People don’t join boards to sit back and watch. They want to make a difference, and they want to do meaningful work. Engage them in meaningful work from the very start, and don’t make the mistake of thinking, “Let’s give him/her time to get up-to-speed.”
Here are a few things to keep in mind as you recruit and engage, new board members:
- If you are being truly strategic about your recruitment, you should be able to describe during the recruitment process what role you hope your board recruit will play as a member of the board.
- Committees are often where real work is done, where people get to know each other, and where some of the deepest engagement takes place. Whether it takes place while you are recruiting the new board member or during the orientation process, talk with your new board member about committee service. Most new board members will appreciate hearing, “Here’s where we were hoping you would serve…” Be open, however, to considering other options if your new board member has some other interest.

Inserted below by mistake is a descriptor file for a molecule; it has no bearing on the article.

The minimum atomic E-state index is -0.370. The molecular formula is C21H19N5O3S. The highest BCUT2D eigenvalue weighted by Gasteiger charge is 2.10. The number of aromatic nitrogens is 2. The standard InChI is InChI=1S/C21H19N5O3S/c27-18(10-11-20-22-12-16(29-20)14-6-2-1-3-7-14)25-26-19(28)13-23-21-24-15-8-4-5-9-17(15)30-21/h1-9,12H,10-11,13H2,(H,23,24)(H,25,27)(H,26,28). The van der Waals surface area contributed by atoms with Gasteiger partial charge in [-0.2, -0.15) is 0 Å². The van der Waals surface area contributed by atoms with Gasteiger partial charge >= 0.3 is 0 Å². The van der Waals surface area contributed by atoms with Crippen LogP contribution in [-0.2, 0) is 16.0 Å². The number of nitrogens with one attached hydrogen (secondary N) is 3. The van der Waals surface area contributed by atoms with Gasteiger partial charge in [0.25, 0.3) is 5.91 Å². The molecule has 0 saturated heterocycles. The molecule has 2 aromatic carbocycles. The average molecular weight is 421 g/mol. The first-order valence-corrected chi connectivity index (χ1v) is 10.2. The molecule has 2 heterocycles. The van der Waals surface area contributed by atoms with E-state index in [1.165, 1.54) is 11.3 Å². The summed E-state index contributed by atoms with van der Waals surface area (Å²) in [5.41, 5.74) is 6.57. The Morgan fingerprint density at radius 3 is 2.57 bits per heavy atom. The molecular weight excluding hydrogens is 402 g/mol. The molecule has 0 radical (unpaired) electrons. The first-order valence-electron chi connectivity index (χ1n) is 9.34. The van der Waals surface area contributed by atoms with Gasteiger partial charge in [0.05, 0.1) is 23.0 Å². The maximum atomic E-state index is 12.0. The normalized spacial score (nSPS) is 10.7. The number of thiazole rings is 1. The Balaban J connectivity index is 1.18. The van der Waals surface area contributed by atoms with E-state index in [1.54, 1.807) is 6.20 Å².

- Consider building into your process a follow-up after 6 months or a year to see if your new board member is feeling like you are making good use of his or her talents. Be prepared to change committee assignments if necessary.
A board member who is not engaged in a role that he or she finds personally meaningful will either search for ways to become engaged (and perhaps in ways you won’t like) or will simply disengage, which is often evidenced by lack of participation in meetings, a failure to volunteer for tasks, or not showing-up for meetings.
For most people who join boards, simply showing-up for board meetings is not enough. They want to do something of value. Take board engagement seriously. Find meaningful roles for your new board members and see what they can do!
Additional tips on board governance can be found in the blog section of the our website: www.starboardleadership.com, or reach out directly to us using our contact form. We look forward to helping you!